Critten v. Castillo et al
ORDER denying 8 Application for a Writ of Habeas Corpus Pursuant to 28 U.S.C. § 2241 filed, pro se, by Applicant, Gerald Critten, is DENIED and this case is DISMISSED with prejudice. By Judge R. Brooke Jackson on 11/16/2015. (mlace, )
IN THE UNITED STATES DISTRICT COURT
FOR THE DISTRICT OF COLORADO
District Judge R. Brooke Jackson
Civil Action No. 14-cv-00015-RBJ
JUAN CASTILLO, Regional Director, and
LINDA T. MCGREW, Warden,
ORDER DENYING APPLICATION FOR A WRIT OF HABEAS CORPUS
This matter comes before the Court on the Application for a Writ of Habeas
Corpus Pursuant to 28 U.S.C. § 2241 (Docket No. 8), filed, pro se, by Applicant, Gerald
Critten. On May 23, 2014, the Court issued an Order to Show Cause to Respondents
as to why the Application should not be granted. (Docket No. 22). Respondents filed
a Response to Order to Show Cause (Docket No. 23) and Applicant filed a Reply
(Docket No. 27). Having considered the same, the Court will dismiss this action for the
reasons discussed below.
Juan D. Castillo is a Federal Bureau of Prisons (BOP) Regional Director for the Western Regional Office
in Stockton, CA. Linda McGrew is a BOP Assistant Director for the Central Office in Washington, D.C.,
formerly Warden at United States Penitentiary Victorville in California. The proper respondent to a habeas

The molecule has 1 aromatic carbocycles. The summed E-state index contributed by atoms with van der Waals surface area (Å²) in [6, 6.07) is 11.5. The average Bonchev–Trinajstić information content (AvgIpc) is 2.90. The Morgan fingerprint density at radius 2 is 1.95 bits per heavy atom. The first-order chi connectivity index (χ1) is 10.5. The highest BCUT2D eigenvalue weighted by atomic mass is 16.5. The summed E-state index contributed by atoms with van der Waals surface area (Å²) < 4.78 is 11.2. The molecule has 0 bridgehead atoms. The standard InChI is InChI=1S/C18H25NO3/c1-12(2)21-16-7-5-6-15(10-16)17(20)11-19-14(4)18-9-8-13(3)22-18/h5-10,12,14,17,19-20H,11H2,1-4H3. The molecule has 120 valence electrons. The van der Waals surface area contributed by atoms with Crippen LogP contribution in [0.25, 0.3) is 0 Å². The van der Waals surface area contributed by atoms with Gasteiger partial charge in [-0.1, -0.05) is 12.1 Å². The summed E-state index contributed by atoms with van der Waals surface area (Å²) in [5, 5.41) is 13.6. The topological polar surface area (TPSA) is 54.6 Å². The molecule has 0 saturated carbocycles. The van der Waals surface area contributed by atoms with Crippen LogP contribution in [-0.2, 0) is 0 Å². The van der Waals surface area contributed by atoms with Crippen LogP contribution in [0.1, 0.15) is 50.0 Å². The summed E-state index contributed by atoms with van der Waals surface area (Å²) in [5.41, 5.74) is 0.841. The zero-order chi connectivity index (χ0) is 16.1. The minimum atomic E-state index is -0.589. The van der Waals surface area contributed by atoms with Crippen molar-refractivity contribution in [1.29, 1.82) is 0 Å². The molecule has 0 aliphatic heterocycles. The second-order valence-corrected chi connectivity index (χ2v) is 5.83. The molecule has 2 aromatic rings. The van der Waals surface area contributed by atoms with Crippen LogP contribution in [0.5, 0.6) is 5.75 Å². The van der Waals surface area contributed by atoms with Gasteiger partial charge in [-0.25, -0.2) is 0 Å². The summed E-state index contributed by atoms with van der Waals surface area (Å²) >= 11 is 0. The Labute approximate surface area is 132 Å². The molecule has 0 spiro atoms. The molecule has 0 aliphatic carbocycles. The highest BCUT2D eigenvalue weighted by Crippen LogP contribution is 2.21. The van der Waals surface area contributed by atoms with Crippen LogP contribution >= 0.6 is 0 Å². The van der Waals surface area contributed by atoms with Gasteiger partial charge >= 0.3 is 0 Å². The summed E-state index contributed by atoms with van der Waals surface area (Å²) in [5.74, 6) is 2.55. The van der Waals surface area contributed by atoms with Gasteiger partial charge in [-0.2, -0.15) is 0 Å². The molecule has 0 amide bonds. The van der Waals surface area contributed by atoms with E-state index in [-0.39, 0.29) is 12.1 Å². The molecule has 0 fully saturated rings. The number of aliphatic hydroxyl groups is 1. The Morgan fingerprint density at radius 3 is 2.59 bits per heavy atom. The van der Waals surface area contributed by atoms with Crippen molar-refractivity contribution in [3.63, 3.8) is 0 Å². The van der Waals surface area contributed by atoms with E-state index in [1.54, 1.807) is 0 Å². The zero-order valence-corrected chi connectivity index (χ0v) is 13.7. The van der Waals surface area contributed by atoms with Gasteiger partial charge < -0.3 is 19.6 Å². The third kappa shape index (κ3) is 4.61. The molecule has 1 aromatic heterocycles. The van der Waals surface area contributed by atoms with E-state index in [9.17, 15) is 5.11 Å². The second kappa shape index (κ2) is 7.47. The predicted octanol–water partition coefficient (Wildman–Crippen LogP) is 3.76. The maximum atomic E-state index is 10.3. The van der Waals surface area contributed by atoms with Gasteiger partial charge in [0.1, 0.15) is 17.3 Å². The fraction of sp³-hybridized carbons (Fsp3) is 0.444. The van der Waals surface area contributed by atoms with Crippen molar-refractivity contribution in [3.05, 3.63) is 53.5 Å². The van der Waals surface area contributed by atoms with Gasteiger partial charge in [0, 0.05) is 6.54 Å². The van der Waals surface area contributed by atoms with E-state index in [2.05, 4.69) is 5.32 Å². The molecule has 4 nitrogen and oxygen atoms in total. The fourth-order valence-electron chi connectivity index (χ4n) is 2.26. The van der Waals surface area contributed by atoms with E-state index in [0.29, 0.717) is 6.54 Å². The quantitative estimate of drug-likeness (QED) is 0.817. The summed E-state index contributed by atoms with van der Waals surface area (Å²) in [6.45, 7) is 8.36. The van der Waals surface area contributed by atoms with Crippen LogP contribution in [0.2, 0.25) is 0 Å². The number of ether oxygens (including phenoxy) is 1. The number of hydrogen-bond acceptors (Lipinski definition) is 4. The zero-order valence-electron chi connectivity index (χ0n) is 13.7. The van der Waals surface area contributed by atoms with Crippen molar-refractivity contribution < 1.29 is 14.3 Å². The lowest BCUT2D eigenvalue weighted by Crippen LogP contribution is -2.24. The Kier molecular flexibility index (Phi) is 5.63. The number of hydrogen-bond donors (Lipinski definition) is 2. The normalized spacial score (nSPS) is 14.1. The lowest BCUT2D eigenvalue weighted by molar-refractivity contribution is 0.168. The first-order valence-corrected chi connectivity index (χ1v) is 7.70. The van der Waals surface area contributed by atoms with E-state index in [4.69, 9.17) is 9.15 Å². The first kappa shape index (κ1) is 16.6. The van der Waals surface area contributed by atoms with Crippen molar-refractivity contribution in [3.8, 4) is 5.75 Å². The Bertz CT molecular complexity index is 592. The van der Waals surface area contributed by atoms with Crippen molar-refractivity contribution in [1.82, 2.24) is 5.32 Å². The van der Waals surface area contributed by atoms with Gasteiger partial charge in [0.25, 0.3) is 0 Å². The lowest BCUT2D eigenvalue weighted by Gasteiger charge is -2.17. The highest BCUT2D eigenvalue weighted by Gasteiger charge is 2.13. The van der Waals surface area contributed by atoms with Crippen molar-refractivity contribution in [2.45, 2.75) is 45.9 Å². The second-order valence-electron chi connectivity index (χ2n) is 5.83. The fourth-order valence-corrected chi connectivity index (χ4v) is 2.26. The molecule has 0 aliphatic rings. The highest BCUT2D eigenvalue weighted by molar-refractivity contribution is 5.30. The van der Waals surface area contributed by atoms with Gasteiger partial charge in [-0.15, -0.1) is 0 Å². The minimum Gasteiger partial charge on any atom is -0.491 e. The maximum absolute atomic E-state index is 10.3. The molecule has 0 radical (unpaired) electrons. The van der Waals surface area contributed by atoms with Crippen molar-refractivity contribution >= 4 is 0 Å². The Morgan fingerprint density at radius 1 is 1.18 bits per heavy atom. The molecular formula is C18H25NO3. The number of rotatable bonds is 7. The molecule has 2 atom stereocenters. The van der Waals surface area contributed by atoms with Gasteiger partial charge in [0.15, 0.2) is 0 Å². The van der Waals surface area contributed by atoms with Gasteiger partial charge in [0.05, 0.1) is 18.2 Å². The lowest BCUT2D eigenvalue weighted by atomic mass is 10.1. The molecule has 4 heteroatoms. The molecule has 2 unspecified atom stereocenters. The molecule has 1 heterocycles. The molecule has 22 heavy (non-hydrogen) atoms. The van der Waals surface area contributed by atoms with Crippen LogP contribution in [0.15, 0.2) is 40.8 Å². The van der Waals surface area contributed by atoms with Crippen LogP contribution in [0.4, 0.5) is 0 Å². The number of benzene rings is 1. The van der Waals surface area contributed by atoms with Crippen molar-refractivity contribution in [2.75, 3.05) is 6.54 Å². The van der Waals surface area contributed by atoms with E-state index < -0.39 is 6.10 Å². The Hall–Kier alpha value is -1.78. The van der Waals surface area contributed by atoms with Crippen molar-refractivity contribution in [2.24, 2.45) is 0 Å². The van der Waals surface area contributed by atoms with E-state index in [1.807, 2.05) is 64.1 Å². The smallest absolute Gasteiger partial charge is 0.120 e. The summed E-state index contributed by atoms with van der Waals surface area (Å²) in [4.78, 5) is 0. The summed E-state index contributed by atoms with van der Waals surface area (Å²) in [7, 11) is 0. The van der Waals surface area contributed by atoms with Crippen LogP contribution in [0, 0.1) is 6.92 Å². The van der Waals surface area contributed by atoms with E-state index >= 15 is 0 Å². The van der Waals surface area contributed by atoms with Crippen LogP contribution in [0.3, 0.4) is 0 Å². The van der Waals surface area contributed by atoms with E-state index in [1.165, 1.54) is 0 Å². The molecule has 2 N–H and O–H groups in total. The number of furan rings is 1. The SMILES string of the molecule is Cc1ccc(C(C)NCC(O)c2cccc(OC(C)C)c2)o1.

petition is the person with immediate physical custody over the petitioner, or the “ability to produce the
prisoner’s body before the habeas court.” Rumsfeld v. Padilla, 542 U.S. 426, 435 (2004); see also 28
U.S.C. § 2243 (providing that “[t]he writ, or order to show cause, shall be directed to the person having
custody of the person detained”). The proper respondent to this § 2241 action is the Warden of
In May 2011, Applicant was issued an incident report for fighting (Code 201)
with his cell mate, and was found guilty of the charge in a prison disciplinary
proceeding. (Docket No. 8 at 6). The Disciplinary Hearing Officer (DHO) did not
make a finding, nor was any evidence presented, that a weapon was used in the
altercation. (Id. at 7).
On December 19, 2011, Applicant was issued an incident report for Possession
of a Weapon (Code 104) based on the same incident for which he received the
disciplinary conviction for fighting. (Docket No. 23-1 at 8). The report, which was
issued by Special Investigative Services (SIS) Lieutenant K. Lopez, stated:
On December 19, 2011, at approximately 1:00 p.m., I reviewed SIS Case
Number VIP-11109, involving inmates Critten, Gerald, Reg. No.
08062-068, and Washington, Timothy, Reg. No. 05148-095. This case
occurred on May 1, 2011 at approximately 6:35 p.m., and involved an
inmate on inmate assault charging inmate Critten with an assault on
inmate Washington. Washington sustained life threatening injuries and
was escorted to an outside hospital for treatment. Specifically,
Washington received multiple stab wounds throughout the left side of his
head, shoulder and forearm. Inmate Critten was charged with the
assault, however, he was not charged with possession of a weapon.
According to the SIS investigation dated September 1, 2011, Critten
admitted to retrieving a weapon during the assault and utilizing it during
the incident. This case was referred to the FBI and declined on August
Following Applicant’s appearance before the Unit Disciplinary Committee on